What's on Great Sacred Music, Sunday, May 4, 2014
Event Date: May 4, 2014
Posted: May 3, 2014
Location: North Carolina, USA
This week's playlist continues the celebration of Easter. In case you cannot
hear the show live, the playlist is on Spotify for you to enjoy: GSM - May 4, 2014
Don't forget that we have more choral and organ music programmed on Sunday
evenings beginning at 10 p.m. eastern.
Great Sacred Music
The Classical Station
Josquin des Prez: Ave Maria
The Franco-Belgian musician Josquin Lebloitte dit Desprez (c.1440 - 1521)
was one of the most influential composers of his time. We are so fortunate
that much of his ouevre has survived.
Cesar Franck: Beatitude III ~ The Beatitudes
Choirs of Radio France; New Philharmonic Orchestra, Armin Jordan
Louise Lebrun, soprano; Jane Berbie, mezzo-soprano; Nathalie Stutzmann, contralto;
David Rendall and Peter Jeffes, tenor; Marcel Vanaud, baritone; Francois Loup and Daniel Ottevaere, bass
Franck's monumental oratorio Les Beatitudes has never enjoyed great popularity.
That's a pity, as it contains some of the composer's finest writing.
J.S. Bach: Chorale Prelude "Dearest Jesus, we are here"
Christopher Herrick, organ
1975 Metzler organ in St. Michael Church, Kaisten, Switzerland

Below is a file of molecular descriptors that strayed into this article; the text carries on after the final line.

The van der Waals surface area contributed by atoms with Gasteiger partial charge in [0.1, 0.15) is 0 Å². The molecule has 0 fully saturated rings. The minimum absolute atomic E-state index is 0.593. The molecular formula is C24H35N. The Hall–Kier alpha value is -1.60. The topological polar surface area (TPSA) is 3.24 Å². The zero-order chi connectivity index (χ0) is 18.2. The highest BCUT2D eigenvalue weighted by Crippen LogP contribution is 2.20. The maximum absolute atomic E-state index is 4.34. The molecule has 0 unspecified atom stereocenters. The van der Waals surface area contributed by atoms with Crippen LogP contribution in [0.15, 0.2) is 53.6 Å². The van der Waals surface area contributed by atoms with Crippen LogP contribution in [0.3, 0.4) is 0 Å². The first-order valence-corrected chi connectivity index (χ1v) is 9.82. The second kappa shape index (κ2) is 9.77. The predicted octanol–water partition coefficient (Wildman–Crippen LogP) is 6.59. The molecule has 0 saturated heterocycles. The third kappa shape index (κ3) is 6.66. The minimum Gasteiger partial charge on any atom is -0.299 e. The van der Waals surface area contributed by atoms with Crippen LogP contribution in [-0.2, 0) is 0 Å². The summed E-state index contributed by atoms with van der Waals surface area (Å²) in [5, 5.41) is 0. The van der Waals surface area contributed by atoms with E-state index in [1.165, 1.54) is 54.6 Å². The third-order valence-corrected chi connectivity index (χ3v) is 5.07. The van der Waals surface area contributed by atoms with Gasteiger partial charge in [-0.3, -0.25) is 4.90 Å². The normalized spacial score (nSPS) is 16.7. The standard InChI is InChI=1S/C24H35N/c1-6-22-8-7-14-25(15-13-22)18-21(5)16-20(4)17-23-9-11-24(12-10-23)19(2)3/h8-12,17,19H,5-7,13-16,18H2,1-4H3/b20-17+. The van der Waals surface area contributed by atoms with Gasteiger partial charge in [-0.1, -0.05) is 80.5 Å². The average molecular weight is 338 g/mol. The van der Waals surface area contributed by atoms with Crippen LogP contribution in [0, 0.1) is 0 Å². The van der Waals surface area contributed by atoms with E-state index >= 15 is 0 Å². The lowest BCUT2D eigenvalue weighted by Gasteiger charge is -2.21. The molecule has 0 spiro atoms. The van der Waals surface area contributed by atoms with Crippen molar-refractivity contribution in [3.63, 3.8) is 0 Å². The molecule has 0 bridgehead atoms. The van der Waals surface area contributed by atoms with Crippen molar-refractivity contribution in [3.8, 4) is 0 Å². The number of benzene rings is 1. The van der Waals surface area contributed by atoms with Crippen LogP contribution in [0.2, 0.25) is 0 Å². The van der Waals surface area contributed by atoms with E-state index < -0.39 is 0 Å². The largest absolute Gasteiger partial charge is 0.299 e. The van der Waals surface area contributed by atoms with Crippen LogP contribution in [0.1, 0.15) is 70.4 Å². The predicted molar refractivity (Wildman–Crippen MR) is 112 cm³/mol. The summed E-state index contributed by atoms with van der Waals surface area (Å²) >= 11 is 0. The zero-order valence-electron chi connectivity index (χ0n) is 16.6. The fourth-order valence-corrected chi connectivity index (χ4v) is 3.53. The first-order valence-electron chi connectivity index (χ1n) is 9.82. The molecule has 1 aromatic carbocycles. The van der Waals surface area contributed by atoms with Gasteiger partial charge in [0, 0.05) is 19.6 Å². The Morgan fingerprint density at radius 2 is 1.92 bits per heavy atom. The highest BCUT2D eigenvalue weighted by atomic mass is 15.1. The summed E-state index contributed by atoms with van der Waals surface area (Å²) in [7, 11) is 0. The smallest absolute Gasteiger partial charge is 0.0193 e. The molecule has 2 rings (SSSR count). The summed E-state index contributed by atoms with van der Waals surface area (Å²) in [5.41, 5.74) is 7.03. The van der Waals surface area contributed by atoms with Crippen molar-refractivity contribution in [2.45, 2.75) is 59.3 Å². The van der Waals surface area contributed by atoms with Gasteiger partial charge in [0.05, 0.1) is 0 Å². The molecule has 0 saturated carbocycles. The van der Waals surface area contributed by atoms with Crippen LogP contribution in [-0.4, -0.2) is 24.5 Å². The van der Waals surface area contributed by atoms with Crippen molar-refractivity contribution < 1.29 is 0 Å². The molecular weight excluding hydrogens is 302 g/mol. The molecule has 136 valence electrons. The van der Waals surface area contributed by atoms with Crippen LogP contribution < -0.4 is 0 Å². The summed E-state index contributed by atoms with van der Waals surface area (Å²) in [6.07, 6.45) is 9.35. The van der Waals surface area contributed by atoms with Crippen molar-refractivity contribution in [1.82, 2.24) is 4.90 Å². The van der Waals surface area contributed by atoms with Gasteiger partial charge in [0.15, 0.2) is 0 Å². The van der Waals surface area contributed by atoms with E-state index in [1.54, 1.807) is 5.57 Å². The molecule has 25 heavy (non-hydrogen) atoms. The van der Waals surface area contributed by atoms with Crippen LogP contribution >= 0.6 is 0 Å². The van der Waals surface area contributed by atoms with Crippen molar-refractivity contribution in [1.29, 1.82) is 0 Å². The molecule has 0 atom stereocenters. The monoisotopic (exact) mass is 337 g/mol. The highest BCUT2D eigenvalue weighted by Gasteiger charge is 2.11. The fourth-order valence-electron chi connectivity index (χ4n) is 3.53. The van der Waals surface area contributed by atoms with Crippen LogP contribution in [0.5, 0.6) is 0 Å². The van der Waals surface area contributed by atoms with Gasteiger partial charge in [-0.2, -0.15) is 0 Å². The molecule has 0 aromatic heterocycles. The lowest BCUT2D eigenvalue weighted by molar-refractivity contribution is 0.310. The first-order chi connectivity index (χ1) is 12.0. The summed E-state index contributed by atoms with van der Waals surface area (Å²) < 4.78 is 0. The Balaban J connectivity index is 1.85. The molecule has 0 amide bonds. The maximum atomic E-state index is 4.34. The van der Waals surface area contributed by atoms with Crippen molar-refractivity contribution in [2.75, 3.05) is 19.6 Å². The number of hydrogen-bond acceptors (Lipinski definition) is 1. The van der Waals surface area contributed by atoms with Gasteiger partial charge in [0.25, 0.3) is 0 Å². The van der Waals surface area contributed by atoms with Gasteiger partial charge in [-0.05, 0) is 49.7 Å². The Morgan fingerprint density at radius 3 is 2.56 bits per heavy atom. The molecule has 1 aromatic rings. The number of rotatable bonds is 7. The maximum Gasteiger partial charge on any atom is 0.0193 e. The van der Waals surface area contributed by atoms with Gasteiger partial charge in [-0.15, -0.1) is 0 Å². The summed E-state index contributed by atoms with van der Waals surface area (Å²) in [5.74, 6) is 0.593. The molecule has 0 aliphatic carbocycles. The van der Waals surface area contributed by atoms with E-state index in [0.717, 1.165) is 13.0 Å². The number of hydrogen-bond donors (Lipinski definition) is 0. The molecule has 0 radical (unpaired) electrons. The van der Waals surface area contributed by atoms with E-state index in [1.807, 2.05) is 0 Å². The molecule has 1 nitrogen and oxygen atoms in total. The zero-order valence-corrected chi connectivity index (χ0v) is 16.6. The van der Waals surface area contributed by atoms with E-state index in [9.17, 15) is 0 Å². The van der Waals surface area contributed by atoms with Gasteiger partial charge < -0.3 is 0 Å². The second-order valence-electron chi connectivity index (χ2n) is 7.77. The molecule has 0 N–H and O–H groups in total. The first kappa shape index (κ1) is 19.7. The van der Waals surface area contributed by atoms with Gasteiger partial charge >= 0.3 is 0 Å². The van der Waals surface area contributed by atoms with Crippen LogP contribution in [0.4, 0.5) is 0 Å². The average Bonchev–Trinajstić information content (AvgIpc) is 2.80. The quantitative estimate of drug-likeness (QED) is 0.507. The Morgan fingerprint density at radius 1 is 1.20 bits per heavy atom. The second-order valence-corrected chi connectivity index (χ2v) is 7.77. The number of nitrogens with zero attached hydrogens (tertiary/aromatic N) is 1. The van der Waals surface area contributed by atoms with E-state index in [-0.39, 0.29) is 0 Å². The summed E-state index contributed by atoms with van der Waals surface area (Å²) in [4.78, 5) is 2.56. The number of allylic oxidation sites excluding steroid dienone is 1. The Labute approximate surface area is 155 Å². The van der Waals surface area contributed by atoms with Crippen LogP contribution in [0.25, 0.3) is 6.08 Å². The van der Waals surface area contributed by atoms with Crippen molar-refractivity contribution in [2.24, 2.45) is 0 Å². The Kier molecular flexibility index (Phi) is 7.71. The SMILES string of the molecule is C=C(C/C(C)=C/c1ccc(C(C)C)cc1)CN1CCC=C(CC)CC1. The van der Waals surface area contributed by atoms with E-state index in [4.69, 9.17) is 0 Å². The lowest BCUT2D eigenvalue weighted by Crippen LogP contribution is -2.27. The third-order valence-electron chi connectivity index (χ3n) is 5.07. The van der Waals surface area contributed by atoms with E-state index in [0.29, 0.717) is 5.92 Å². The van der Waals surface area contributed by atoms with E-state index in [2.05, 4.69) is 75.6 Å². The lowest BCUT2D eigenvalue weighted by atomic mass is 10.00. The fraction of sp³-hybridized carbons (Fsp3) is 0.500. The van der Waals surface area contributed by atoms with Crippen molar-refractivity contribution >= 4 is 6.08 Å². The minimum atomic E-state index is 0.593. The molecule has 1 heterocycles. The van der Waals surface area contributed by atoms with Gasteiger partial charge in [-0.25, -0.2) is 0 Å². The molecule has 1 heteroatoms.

Christopher Herrick recorded a series of Bach's smaller scale organ works in
the late 90s. This choral prelude is from his CD entitled Organ Cornucopia.
J.S. Bach: Cantata 85, "Ich bin ein guter Hirt ... "
Bach Collegium Japan, Masaaki Suzuki
Carolyn Sampson, soprano; Robin Blaze, countertenor;
Gerd Turk, tenor; Peter Kooy, bass-baritone
"I am the Good Shepherd"
The libretto for this cantata was written by the poetess Christiane
Mariane von Ziegler (1695-1760). Bach was very fond of her poetry
and set several of her cantata texts to music.
Sir Edward Elgar: The Apostles, Op. 49: Part I
London Symphony Chorus and Orchestra, Richard Hickox
Alison Hargan, soprano; Alfreda Hodgson, contralto;
David Rendall, tenor; Bryn Terfel, bass;
Stephen Roberts, bass; Robert Lloyd, bass
The Apostles is not performed as often as Elgar's other masterpieces The Dream of Gerontius
and The Kingdom. Elgar began work on the oratorio in 1902. It was first performed at the
Birmingham Trienniel Music Festival in 1903.
The oratorio is scored for large orchestra and chorus including shofar and three bass soloists.
The final chorus is about as fine a piece of writing as Elgar ever wrote.